Definition of business expenses
Business expenses are costs incurred in the ordinary course of business. They can apply to small entities or large companies. Business expenses are part of the income statement. In the income statement, business expenses are subtracted from income to arrive at the taxable net income of a business. Business expenses can also be called deductions. In general, companies have limitations and special considerations for deductions for business expenses. They are generally divided into capital expenditure and operational expenditure.
Breakdown of business expenses
Section 162 of the Internal Revenue Code (IRC) deals with guidelines for business expenses. IRC allows businesses to report any expenses that may be ordinary and necessary. Business expenses do not have to be considered ordinary or necessary. Generally, ordinary means that expenses are common in the industry and that most business owners in the same industry or trade would potentially spend these things. Necessary means spending helps business, is appropriate, and a business owner may not be able to run the business if they haven’t done the spending.
An expenditure that meets the definition of ordinary and necessary for commercial purposes is liable to expenditure and therefore tax deductible. Some business expenses may be fully deductible while others are only partially deductible (often using form 2106-EZ). Here are some examples of fully deductible eligible expenses:
- Accounting or banking fees
- Membership fees
- Subscriptions to publications
- Marketing and advertising costs
- Education and training costs
- Salaries paid to contract employees
- Employee benefit programs
- Equipment rental
- Insurance costs
- Interest paid
- Laundry charges
- Office expenses and supplies
- Maintenance and repair costs
- Rent on offices
- Public service expenditure
- Printing and copying costs
- Legal fees
- Costs of stages
Declaration of results
The income statement is the main financial statement used by the entities to record their expenses and determine their taxes. Entities will generally have three categories of expenses which are broken down by direct costs, indirect costs and interest on the income statement.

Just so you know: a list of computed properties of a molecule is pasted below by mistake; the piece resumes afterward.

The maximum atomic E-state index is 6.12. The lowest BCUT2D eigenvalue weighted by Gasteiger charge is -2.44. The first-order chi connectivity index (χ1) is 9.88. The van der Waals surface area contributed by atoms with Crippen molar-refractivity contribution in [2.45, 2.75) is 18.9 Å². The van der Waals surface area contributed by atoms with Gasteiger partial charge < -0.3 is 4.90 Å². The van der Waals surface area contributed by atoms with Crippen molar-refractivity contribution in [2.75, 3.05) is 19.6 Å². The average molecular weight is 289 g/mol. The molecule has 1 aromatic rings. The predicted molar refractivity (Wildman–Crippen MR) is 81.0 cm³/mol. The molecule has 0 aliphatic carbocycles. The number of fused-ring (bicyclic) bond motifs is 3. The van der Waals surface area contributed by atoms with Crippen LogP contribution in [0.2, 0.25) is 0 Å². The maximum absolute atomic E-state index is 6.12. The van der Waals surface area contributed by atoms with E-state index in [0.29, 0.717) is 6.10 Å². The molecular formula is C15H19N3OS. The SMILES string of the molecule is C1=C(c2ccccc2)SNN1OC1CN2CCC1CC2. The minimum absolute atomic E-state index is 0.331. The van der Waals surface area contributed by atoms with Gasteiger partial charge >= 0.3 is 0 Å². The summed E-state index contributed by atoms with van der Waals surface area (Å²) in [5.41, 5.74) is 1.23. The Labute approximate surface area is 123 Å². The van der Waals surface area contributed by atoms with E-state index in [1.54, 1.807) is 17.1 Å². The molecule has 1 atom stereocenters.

The value of inventory in stock at the beginning and at the end of each taxation year is used to determine the cost of goods sold (COGS), which represents a significant direct expense for many businesses. The COGS is deducted from the total revenue of an entity to find the gross profit for the year. Expenses included in the COGS cannot be deducted again. Expenses included in the COGS calculation can include direct labor costs, plant overhead, storage, product costs and raw material costs.
Indirect costs are subtracted from gross profit to identify operating profit. Indirect costs generally include such things as executive compensation, overhead, depreciation and marketing costs. Subtracting indirect costs from gross profit translates into operating profit, also called profit before interest and taxes.
The expenditure of the assets of the company is generally made by depreciation. Amortization is a tax deductible expense in the income statement which is classified as indirect expense. Depreciation expenses can be deducted over a number of years and include the costs of computers, furniture, goods, equipment, trucks, etc.
Gifts, meals and entertainment
The IRS has several restrictions on several costs, primarily the costs associated with gifts, meals and entertainment. For more information on these and other costs under close monitoring by the IRS, see publication 535, Business Expenses.
The last section of the income statement involves interest and tax expenses. Interest is the last expense a business subtracts to arrive at its taxable income, sometimes called adjusted taxable income.
In some cases, the expenses incurred by a business owner can be both personal and professional. For example, a small business owner can use their car for personal and business purposes. In this case, the portion of miles used for business purposes can be deducted. In the case of home offices, the costs associated with the part of the house that is used exclusively for business are generally deductible.
Certain expenses incurred by a business are not to be declared. These expenses include bribes, lobbying fees, penalties, fines and contributions made to political parties or candidates.